So we’ve spoken to God, we’ve asked Him everything we could think of; what answers will God give us?  When will He answer, and in what way?  Who do we think we are, questioning God?!  Well, I believe that with a healthy belief in God also comes healthy questioning; don’t we all want answers to our questions?  So, we can boldly approach God and put our questions, our worries and concerns, our ambitions and anything else that is on our mind too to Him, I believe.  God is only a prayer away.

God, Depression & Suffering

I have suffered, I have had many bouts of severe depression, and I am a Christian.  How can we reconcile our, sometimes awful, suffering, with a loving and nurturing God?  Can we be critical of God, or is it, more than likely, that we just don’t understand the nature of suffering, and likewise we don’t understand the nature of God?  I certainly believe in life that so many of us go around not seeing and not hearing much of anything, even though the truth may be all around us.  We misinterpret, we half-read things, we believe something just because someone down the pub tells us, and then we wonder why we are confused, or we don’t seem to know or understand anything much!

It is true that suffering, all kinds of suffering, seems such a very large part of human life and experience.  No one escapes it, and regardless of how fortunate and affluent some may be, or alternatively seemingly unlucky and poor, we all at times suffer, for one reason or another.  In some cases, and for some people, suffering seems such a part of some people’s lives, that it is almost a part of them.  I can speak only for myself here, but when I was severely depressed, which has happened many times in my life, it seemed almost a part of my nature.  I now believe that I was mistaken in this; no suffering has to be endured lying down, so to speak. 

Some people might say, and honestly say, that if you are a Christian, why did God let you suffer?  It’s a fair question, and one that I will do the best to answer.  I don’t believe that any human, whoever he or she is, is immune from suffering.  We all suffer, for any number of reasons.  Some things we bring on ourselves, others we have no control over; a person loses their job, they feel down, they start drinking heavily, their life unravels, they lose any self-respect they might have once had, their marriage falters, and, suddenly they are almost a different person, in a lifestyle not of their choosing, and perhaps depressed as a result.  So, why have I suffered depression?  I believe, with hand on heart, that the beginnings of my depression started when I turned my back on God!  Yes, I know, if you don’t believe in God, that that answer seems a cop-out at best, and just nonsense at worst!  But hear me out; I don’t write this to win you over to God, and I don’t write this because I am trying to outdo atheists, but simply because I believe it to be the truth.  If you have a calling from God, it is irresistible.  In other words, if He wants you to become His, for whatever reason, you really don’t have a say in the matter!  I have learnt the hard way, even when I didn’t want to know God at all and tried to put Him ‘behind me’, that it is better to heed that calling!  If He created the whole universe, and everything in it, who are we to stand out from His call.  Anyway, I did, I was a rebel, like so many people in life can be.

I made my own problems then, and became depressed as a result.  I was, on and off, severely depressed for many years; I was in the wilderness.

We need goals in life, and we need a vision too.  Without a purpose, of some kind, humans stagnate.  And we should challenge the limitations that are set for us, whatever they are, sometimes unwritten limitations.  The Class system imposes division and unfairness on many people.  Likewise racism, and many other basically unjust systems that ‘function’ in the world; could that be dysfunction?  Is this why so many people in the world are dysfunctional?  Is there a better way than all the enforced animosity in the world between Black and White, rich and poor, West and East, North and South, Atheist and Christian, them and us?  Do we have to live in opposition to everything and each other?  Do we have to compete against everyone?  Or, is there another way?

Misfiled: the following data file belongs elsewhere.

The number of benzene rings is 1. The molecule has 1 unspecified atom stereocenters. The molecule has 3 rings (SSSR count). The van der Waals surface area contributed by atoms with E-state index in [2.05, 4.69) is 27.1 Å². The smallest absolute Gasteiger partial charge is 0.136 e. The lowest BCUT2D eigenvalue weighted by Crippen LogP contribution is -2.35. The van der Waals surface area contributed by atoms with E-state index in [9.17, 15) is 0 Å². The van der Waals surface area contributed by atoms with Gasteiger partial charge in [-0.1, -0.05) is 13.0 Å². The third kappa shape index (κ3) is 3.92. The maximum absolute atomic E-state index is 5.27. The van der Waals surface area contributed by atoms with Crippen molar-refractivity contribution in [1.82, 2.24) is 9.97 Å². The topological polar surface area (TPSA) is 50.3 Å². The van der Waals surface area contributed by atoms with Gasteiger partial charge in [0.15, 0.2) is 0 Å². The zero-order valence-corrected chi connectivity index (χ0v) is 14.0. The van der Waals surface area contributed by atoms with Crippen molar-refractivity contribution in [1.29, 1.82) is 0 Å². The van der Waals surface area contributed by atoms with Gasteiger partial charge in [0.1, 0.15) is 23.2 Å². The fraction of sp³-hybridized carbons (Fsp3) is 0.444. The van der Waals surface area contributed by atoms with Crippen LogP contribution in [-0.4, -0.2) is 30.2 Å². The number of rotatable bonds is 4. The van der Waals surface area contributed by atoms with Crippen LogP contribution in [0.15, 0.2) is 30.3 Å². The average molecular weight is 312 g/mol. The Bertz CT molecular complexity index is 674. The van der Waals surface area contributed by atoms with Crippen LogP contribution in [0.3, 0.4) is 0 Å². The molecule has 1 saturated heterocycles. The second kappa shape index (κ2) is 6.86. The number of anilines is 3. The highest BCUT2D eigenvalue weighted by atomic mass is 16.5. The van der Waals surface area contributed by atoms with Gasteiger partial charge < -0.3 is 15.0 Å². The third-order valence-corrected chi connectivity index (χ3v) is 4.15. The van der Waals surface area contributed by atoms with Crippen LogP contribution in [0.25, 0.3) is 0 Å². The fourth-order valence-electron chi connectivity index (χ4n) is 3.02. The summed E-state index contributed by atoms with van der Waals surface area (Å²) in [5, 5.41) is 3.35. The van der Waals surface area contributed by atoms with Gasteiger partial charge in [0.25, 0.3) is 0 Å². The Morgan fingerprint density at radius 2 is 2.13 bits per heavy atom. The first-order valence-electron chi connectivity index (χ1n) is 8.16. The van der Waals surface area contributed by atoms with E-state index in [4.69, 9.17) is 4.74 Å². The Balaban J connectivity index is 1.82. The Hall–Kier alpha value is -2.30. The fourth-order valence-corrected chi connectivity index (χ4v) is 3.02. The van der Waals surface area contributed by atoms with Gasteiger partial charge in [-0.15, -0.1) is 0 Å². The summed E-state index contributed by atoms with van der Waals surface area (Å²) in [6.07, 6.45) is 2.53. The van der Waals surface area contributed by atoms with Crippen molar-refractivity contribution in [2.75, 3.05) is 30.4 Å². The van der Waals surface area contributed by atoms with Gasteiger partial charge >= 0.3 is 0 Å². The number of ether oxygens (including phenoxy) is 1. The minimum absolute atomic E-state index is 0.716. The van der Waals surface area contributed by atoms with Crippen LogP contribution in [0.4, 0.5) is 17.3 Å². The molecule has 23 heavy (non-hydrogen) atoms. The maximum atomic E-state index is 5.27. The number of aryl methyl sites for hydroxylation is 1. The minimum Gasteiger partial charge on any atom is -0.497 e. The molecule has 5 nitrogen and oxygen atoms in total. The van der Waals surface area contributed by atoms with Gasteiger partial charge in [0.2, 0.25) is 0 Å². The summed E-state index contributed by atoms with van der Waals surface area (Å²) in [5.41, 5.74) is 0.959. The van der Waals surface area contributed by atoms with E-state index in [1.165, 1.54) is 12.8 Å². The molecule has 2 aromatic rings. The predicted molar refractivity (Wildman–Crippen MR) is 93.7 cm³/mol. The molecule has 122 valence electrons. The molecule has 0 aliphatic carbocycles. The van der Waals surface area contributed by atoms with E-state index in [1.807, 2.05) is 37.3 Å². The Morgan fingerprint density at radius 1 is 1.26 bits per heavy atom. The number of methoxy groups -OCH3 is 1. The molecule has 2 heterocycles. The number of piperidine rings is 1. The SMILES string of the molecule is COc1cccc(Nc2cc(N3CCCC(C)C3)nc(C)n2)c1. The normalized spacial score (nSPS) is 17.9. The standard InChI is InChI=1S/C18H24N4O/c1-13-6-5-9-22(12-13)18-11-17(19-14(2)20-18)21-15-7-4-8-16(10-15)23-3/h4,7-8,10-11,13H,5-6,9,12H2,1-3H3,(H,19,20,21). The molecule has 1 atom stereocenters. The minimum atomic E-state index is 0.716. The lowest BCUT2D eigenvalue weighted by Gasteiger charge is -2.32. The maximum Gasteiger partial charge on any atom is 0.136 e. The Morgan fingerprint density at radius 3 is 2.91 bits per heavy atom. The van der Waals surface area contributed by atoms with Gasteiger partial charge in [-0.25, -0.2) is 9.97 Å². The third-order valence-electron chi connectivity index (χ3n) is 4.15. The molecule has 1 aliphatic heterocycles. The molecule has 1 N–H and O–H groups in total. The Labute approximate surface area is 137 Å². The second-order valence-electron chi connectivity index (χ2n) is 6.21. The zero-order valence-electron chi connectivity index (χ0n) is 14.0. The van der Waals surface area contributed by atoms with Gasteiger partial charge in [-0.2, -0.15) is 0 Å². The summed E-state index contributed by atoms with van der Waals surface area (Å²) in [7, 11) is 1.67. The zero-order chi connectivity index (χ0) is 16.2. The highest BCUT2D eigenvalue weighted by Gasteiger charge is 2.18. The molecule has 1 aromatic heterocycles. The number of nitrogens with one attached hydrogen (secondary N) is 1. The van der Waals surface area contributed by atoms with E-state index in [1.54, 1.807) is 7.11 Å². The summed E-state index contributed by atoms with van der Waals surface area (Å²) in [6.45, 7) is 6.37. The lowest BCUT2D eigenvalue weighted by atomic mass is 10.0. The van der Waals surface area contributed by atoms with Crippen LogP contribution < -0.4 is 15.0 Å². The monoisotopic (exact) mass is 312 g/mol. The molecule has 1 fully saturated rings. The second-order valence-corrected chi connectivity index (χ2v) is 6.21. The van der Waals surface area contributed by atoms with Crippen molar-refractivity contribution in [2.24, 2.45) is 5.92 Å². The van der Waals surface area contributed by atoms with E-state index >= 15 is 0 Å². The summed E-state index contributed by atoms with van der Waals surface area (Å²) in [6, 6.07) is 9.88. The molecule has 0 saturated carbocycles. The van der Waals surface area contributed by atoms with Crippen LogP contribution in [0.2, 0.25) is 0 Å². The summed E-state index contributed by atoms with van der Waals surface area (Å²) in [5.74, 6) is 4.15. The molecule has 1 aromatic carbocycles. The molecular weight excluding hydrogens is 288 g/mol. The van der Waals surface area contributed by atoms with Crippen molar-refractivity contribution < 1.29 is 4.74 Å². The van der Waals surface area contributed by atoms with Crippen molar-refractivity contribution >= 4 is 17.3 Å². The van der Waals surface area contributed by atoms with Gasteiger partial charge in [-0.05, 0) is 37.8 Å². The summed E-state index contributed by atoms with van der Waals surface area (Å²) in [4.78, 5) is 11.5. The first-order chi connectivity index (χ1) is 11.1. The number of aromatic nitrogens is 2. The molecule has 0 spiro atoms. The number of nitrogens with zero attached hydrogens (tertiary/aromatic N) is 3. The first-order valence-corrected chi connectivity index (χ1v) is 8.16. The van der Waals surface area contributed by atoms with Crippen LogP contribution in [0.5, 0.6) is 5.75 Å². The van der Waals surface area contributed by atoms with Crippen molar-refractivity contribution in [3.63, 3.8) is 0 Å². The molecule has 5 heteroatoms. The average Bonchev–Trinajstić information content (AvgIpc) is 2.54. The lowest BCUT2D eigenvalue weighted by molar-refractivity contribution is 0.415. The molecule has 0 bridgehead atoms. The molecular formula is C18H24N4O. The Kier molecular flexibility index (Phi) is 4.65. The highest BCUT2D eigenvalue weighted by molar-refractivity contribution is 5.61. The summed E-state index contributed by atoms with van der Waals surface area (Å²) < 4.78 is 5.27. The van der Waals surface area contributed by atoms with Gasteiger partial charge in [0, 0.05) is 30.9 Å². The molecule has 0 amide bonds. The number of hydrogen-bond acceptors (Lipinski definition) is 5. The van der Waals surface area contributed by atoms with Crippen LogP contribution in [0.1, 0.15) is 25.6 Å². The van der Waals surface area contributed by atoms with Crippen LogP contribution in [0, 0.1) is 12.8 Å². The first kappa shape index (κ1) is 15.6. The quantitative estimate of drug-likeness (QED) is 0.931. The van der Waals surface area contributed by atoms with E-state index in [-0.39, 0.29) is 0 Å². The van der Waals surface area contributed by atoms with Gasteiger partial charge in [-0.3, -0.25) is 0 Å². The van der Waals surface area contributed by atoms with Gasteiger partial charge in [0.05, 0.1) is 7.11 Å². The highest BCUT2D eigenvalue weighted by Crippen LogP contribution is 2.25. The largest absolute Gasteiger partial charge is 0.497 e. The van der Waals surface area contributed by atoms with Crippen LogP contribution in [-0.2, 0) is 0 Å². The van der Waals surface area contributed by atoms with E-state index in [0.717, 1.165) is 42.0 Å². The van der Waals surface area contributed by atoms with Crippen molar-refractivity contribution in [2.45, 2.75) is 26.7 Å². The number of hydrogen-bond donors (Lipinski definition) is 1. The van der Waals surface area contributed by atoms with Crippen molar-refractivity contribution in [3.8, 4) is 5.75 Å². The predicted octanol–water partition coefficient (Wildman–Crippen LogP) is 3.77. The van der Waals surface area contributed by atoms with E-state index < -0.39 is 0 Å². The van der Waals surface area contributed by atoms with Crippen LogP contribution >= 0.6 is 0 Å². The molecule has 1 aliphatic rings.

The disparity in the earnings between those at the top like footballers, judges, actors and politicians to name but some, and the people at the bottom has got progressively wider over the last twenty or so years.  This creates a kind of yearning for those who are poor to get on in any way they can, to be rich themselves, with the accompanying chaos, envy and vicious competition that this creates.  Is this a good thing?  Shouldn’t we all aspire to better things?

What’s the point of being a Christian if you are just going to be like everyone else in the world?  Shouldn’t we challenge class systems, racism, injustice of all kinds and any form of intolerance?  And perhaps instead of pointing fingers at everyone else first, we could start with ourselves.

Sometimes life has no meaning, when bad people prosper and good people go to the wall, and we struggle to make sense of it all, all the injustices big and small and the unfairness in life too.  Seemingly also suffering can have little meaning either; we suffer, and that’s that.  Or is it?  For a Christian, suffering might be telling us something vital, even though we might fail spectacularly to see this.  I can speak for myself in this.  For years I was lost to depression and for a long time I didn’t ask God why.  Coming to terms with my depression meant coming to terms with God.  No suffering is ever easy to endure, but if you were like me and didn’t have God in your life as well, this obviously made it worse.  I can’t really say why I turned my back on God, it just sort of happened.  I had my spell of rebellion and my time languishing and drifting from here to there aimlessly in the wilderness, but thankfully those days are over now.  Of course, my life isn’t perfect now and I have my ups and downs like most everybody else, but the serious depression has gone for good; I just don’t suffer with it anymore.  I attribute this to getting my priorities in life right; God is at the centre of my life, where He is very much meant to be.  Also, I am more moderate in my activities, I drink but never now to excess, I don’t smoke, I don’t abuse illegal drugs of any kind, and perhaps as importantly I am now realistically positive rather than unrealistically negative.  I was so very negative when I was depressed, as I think so many people can be when they suffer with depression.